A shortage of water is curtailing hydro power, the coal industry and China’s nuclear ambitions, offering wind and solar energy great opportunities, told energy expert Bill Dodson yesterday at the Shanghai Foreign Correspondents Club. In theory.
Again this year, hydropower dams in the southwest are generating power below capacity. Coal mines in the north are unable to operate due to a lack of water. And – to my estimation – aggressive plans to build nuclear plants along the Yangtze and Yellow rivers will have to change due to the lack of water flowing the concourses (and what to do with waste river water in the event of a Fukushima-style event).
The knock-on effects for the energy sector include greater opportunities for growth in the wind and solar power industries, and increased emphasis on energy efficiency, especially in its dreadfully wasteful property sector. However, by 2020 – when China’s energy requirements are set to double from the 2010 level of 1,000-gigawatts – these alternatives will account for less than five percent of the total portfolio for energy generation. China’s big bet to take hydropower from generating its current level of about 20% of the nation’s energy to 25% by 2020 just may not be realized. The abundant sources of water the country has banked on for thousands of years may simply no longer be available in the quantities it has planned for its new and enlarged cities.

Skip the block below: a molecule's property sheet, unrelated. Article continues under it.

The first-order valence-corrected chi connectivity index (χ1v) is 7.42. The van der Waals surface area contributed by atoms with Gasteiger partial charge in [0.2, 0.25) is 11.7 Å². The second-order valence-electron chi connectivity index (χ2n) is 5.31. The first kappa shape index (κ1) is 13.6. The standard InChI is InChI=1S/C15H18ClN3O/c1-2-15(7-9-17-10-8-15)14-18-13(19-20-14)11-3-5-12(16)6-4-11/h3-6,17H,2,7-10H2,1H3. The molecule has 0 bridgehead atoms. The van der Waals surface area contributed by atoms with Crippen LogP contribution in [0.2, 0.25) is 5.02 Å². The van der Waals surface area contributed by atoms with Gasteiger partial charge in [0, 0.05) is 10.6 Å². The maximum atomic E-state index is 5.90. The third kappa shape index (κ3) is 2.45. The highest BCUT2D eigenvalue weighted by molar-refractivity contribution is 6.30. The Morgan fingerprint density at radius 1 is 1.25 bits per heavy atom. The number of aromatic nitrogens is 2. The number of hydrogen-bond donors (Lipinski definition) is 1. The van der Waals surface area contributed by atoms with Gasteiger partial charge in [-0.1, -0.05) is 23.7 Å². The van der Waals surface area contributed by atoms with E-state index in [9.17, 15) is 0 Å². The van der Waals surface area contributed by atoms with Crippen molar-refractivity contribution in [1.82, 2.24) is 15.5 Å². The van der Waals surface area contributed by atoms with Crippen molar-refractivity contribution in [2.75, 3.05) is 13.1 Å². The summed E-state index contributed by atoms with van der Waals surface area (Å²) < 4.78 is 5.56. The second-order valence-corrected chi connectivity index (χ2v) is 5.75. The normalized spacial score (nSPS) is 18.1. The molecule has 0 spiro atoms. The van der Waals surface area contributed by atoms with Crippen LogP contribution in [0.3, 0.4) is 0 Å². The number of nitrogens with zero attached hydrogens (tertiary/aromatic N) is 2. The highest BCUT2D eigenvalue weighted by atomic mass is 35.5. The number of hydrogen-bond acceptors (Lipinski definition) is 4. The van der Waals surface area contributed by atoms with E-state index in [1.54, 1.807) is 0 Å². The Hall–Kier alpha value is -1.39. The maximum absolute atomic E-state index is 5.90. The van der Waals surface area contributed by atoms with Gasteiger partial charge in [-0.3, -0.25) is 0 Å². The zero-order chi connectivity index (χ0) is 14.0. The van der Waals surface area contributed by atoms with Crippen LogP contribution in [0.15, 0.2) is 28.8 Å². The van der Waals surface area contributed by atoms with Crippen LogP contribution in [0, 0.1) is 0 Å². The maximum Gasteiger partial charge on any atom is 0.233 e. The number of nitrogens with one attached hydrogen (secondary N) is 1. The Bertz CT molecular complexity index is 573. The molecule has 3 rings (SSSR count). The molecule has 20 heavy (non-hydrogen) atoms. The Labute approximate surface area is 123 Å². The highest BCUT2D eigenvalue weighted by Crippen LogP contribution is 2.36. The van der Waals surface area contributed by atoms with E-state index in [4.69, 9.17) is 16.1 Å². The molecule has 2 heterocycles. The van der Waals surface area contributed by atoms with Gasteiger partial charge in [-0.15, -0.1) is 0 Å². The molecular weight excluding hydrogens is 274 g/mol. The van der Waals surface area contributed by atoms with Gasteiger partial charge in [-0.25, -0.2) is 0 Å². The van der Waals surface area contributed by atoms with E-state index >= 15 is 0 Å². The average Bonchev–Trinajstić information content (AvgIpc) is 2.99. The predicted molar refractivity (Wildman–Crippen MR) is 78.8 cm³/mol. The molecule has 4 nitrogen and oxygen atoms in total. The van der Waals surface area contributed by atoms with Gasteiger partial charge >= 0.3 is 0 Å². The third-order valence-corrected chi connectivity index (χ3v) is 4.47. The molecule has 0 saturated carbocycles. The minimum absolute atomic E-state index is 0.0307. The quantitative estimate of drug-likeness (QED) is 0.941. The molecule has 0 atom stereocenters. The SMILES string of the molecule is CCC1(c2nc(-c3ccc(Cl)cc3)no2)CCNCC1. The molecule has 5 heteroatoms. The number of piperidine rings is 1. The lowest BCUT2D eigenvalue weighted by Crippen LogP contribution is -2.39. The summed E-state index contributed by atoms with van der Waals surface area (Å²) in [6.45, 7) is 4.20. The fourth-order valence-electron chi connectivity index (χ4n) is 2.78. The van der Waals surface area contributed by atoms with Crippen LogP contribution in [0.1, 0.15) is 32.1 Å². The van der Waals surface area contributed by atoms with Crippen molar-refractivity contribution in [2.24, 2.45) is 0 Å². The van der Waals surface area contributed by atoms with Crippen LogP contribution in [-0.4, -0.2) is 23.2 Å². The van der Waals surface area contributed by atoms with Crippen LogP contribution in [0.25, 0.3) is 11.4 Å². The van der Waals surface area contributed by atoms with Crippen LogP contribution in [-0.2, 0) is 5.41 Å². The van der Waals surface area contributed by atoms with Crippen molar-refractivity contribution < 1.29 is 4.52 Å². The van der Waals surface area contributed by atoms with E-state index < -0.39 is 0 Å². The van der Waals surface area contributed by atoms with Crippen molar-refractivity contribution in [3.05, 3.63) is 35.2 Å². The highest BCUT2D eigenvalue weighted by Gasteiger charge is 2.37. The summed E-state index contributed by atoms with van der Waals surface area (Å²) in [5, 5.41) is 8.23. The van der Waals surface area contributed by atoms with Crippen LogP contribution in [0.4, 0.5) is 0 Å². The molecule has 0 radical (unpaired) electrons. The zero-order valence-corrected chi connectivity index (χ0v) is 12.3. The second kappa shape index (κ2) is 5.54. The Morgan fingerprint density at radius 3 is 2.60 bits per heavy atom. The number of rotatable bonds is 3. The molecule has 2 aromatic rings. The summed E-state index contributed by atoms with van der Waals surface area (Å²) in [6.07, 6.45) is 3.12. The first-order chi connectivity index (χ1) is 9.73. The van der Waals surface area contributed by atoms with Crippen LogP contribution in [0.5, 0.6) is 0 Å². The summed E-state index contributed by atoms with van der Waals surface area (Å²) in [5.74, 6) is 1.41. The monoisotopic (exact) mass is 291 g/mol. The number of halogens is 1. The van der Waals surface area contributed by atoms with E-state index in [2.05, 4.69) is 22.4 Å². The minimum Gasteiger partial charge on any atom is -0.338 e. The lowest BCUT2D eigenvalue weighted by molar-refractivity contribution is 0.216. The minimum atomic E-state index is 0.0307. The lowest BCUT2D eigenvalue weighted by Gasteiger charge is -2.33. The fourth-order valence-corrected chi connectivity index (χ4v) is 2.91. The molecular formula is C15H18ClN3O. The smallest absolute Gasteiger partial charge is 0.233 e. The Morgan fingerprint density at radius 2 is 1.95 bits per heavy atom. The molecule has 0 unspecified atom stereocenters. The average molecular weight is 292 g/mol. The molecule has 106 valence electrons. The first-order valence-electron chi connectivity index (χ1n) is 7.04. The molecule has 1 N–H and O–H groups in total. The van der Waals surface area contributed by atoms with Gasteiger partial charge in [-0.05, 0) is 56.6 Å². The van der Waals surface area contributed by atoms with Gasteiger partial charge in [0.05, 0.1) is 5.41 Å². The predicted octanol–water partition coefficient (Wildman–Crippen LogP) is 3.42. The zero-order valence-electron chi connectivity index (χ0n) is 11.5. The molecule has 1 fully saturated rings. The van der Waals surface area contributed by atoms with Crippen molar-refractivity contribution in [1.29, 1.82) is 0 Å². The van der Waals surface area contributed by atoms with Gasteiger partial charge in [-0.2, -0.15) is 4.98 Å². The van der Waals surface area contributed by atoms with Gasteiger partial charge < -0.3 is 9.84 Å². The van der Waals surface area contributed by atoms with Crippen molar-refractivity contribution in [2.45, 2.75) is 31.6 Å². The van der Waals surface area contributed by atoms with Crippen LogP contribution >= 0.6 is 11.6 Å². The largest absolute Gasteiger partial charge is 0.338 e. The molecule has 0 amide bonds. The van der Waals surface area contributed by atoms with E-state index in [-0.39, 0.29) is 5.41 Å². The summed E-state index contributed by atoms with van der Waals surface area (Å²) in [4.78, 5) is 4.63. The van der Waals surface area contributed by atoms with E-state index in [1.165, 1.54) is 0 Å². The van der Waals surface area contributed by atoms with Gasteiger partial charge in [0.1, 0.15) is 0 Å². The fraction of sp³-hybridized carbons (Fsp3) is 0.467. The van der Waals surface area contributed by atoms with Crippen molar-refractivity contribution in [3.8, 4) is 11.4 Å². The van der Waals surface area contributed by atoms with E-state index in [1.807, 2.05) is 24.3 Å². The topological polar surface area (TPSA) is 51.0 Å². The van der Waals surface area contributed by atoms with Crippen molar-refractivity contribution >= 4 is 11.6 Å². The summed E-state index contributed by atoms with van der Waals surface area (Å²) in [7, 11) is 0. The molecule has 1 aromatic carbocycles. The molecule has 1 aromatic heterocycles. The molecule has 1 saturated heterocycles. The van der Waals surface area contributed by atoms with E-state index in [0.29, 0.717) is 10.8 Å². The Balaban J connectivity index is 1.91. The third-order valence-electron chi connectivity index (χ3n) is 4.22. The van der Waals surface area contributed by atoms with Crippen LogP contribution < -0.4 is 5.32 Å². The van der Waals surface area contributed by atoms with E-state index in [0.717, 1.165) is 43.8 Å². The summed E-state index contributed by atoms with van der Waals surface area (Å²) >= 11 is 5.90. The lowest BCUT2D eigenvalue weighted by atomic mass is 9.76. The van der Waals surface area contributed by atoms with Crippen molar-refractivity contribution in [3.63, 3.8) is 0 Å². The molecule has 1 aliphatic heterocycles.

- China’s green energy gains from Fukushima – Bill Dodson (chinaherald.net)
- Power outages start to hurt production – Bill Dodson (chinaherald.net)